The Island Games were a lot of things, but boring wasn’t one of them. Over the course of this summer’s six-week competition, all eight CPL clubs furiously fought it out in PEI in an attempt to hoist the North Star Shield. The unique format of the competition produced plenty of entertaining and fast-paced football, as teams couldn’t afford to slowly gain momentum. Instead, they had to storm out of the game and overcome the small margin of error that is central to tournament football. As such, there were countless special moments that happened both on and off the pitch in Charlottetown, some far more memorable than others. But what was the one moment from the CPL’s historic 2020 season hat stood out the most? CanPL.ca’s Marty Thompson, Charlie O’Connor-Clarke and John Molinaro debated the issue and offered their picks below.
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Cavalry wins for Oliver MinatelWhile the Black Lives Matter protest (more on that later) would be my first choice, can I nominate another incredible showing of humanity that took place in PEI? An already-wounded Cavalry FC entered their final first stage match with York9 FC needing all three points. It was already set to be a nervy affair, but not for the reason mentioned here, as Cavs attacker Oliver Minatel went down injured in a horrific sequence played out early in the first half. It was an emotional moment, as Minatel was carted straight to hospital in Charlottetown where he underwent surgery almost immediately. A fractured tibia and fibula in his right leg was the diagnosis, though Cavalry players didn’t know that yet. Play continued, with emotions running high. It was fitting that Marcus Haber, who entered as a substitute to replace Minatel, scores the deciding goal for Cavalry an hour later. He marked the occasion by running over to Cavalry FC’s touchline and kissing Mintael’s kit. It was a win dedicated to a fallen teammate. There was nothing more touching than that in PEI. -- By Marty Thompson
FC Edmonton comes back for Chris KooyThe Island Games were full of incredible moments. Like Marty, I’d probably also put the CPLers’ Black Lives Matter demonstration at the top of my list. Still, I do want to remember this heart-wrenching episode from the middle of the first round. When FC Edmonton’s players and staff found out that Chris Kooy, the club’s first-ever captain, had been hospitalized with Stage IV colon cancer, they made sure to keep him in their thoughts from PEI. Midfielder Antony Caceres gave up his shirt number — Kooy’s no. 20 — to honour him, and the squad kept a jersey printed for Kooy on the bench. Then-Eddies coach Jeff Paulus left his coach’s chair vacant during matches as well. Shortly before kicking off against Atlético Ottawa on August 23, the club learned that Kooy had passed away. Although the match didn’t quite start the way they would’ve hoped (Ottawa went up 2-0 within 20 minutes), the Eddies went on to embody Kooy’s fighting spirit in the second half, scoring a pair of late goals to earn their only point of The Island Games. After the game, a very emotional Paulus glowed with pride for his players, telling reporters that their resilient comeback had been a fitting tribute to the late captain. "The second half, especially those young Edmonton-raised players, they honoured him," Paulus said. -- By Charlie O'Connor-Clarke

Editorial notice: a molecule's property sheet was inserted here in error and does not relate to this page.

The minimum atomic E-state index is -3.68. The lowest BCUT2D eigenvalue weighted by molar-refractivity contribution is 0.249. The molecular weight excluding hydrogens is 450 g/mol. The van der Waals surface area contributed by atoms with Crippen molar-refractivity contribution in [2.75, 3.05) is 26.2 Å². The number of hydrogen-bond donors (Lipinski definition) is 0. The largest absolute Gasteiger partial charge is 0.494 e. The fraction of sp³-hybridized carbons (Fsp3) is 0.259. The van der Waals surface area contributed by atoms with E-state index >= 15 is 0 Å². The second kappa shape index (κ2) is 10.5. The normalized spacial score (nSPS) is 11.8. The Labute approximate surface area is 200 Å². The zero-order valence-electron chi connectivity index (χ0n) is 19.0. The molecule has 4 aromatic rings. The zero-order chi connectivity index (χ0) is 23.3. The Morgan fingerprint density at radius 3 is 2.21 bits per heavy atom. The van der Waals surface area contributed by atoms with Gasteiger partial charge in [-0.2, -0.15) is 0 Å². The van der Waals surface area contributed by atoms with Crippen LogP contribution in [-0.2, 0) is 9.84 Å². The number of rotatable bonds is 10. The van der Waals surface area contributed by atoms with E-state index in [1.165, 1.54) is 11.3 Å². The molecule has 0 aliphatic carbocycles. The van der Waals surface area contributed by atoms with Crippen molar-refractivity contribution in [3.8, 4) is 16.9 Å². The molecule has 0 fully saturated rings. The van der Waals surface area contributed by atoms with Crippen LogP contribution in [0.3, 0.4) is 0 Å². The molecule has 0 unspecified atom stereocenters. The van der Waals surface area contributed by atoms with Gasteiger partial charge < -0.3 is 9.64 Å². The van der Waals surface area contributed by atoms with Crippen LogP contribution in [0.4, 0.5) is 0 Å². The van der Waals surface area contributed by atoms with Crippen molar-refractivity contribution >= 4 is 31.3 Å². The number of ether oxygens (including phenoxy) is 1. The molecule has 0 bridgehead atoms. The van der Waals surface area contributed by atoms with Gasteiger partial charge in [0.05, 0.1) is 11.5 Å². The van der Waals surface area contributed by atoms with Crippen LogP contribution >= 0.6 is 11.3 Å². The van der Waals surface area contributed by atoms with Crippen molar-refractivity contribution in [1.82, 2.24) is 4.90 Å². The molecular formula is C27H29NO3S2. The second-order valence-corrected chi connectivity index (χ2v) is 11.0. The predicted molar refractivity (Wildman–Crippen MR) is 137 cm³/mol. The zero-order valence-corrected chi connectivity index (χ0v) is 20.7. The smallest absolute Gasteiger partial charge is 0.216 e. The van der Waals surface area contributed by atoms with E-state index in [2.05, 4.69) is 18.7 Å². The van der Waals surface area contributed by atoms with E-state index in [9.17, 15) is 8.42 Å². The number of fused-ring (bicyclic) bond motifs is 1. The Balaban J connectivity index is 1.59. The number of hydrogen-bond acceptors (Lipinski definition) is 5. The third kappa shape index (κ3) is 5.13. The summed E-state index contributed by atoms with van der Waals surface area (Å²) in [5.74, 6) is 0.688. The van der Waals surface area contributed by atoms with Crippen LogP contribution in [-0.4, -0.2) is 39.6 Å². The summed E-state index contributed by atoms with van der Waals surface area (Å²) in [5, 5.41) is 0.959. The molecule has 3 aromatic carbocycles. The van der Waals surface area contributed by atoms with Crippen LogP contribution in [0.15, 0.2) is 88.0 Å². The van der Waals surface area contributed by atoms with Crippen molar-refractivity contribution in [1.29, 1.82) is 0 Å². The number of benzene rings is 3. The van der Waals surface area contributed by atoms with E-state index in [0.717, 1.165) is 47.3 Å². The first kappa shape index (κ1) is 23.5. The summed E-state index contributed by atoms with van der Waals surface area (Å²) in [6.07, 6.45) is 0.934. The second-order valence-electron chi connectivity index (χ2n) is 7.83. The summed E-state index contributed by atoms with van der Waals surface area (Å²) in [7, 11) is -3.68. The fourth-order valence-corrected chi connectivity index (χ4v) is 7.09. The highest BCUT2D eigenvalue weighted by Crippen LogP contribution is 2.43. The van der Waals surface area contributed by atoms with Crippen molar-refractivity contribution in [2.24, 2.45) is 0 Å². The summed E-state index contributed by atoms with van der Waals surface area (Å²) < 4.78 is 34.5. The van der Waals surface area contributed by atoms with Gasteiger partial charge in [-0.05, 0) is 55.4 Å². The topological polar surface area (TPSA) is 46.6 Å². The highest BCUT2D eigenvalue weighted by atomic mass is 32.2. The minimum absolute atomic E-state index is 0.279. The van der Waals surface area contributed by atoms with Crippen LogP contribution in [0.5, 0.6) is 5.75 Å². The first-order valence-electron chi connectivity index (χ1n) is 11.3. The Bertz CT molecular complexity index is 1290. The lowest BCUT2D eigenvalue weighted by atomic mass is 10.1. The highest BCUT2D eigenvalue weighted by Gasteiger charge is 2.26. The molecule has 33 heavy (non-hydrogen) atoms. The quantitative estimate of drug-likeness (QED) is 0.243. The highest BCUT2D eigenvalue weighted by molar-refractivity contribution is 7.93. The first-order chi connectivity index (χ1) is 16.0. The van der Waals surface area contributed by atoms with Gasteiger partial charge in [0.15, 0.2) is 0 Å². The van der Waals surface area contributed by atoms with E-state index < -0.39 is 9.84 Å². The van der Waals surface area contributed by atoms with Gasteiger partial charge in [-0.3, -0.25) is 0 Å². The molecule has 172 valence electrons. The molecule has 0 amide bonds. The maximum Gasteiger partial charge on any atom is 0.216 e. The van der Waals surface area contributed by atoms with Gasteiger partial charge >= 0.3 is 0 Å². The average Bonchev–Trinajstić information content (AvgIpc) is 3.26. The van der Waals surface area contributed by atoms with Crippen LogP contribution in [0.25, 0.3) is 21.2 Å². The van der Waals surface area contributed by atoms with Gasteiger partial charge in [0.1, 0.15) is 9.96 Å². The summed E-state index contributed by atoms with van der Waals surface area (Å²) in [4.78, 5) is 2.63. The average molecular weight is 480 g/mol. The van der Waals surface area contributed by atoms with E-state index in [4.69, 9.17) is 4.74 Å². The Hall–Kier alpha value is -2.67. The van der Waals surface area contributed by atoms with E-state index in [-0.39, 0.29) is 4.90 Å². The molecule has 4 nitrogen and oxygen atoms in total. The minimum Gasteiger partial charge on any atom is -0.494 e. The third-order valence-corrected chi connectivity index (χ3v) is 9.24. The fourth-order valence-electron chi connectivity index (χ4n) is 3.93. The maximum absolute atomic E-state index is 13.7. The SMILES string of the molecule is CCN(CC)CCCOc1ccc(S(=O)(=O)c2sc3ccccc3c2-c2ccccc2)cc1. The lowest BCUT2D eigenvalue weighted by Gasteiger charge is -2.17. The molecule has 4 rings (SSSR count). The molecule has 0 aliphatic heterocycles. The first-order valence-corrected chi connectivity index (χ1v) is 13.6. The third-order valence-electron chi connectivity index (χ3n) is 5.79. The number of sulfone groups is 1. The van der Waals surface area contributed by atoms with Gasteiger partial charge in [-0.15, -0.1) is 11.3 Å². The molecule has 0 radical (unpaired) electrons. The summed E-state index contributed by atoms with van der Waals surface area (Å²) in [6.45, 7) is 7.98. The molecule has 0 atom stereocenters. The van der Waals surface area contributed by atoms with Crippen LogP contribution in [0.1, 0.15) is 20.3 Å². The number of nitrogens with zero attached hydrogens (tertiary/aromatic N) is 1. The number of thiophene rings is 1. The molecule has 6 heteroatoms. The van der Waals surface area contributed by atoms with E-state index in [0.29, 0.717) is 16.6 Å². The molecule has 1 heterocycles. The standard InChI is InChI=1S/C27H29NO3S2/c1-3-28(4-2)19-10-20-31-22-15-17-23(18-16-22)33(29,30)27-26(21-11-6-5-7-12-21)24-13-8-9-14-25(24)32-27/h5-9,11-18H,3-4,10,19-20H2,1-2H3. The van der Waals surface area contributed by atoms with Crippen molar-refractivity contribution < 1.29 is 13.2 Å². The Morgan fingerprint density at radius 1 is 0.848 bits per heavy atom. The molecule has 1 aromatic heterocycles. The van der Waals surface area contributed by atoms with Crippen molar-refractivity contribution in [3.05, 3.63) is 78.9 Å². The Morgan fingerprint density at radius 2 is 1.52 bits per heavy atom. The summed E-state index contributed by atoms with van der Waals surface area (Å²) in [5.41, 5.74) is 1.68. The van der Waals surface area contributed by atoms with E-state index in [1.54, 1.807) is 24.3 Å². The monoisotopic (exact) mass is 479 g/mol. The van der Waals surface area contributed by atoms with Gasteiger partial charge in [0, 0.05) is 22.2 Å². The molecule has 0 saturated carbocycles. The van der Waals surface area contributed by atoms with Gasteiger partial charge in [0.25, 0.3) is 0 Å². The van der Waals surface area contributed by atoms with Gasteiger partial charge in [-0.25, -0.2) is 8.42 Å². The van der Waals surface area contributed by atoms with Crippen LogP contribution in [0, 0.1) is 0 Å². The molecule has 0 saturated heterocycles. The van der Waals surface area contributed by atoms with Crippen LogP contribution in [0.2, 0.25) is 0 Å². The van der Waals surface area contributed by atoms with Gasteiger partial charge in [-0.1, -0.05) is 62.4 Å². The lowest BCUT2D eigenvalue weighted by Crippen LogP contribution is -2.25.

CPL players from all 8 teams show support of social justice issues
For me, the best moment of The Island Games didn’t involve a highlight reel goal, an incredible save or a crazy player celebration. On Aug. 27, Atlético Ottawa and Cavalry FC were joined by players from the other six CPL teams for a moment of solidarity before their Island Games match kicked off. The players from the other six teams stood locked hand-in-hand on the far touchline, and all CPL players wore Black Lives Matter shirts and took a knee during the playing of the Canadian national anthem. That was followed by a moment of silence from every CPL player. A second moment of silence came at the 8:46 mark of the game when play officially stopped to honour George Floyd, the Minnesota man who was killed in June when a police officer held his neck to the ground for eight minutes and 46 seconds. The pre-game demonstration was organized by the CPL players, who posted messages of solidarity with the Black Lives Matter movement, as well as Canadian indigenous, LBGTQ, and Islamic communities. York9 FC’s Kyle Porter told OneSoccer: "We are here to take a stand. Players have come together and we are united. We are one, and we want to make a statement – not only to this league but to the world – that we’re fighting for equality." -- By John Molinaro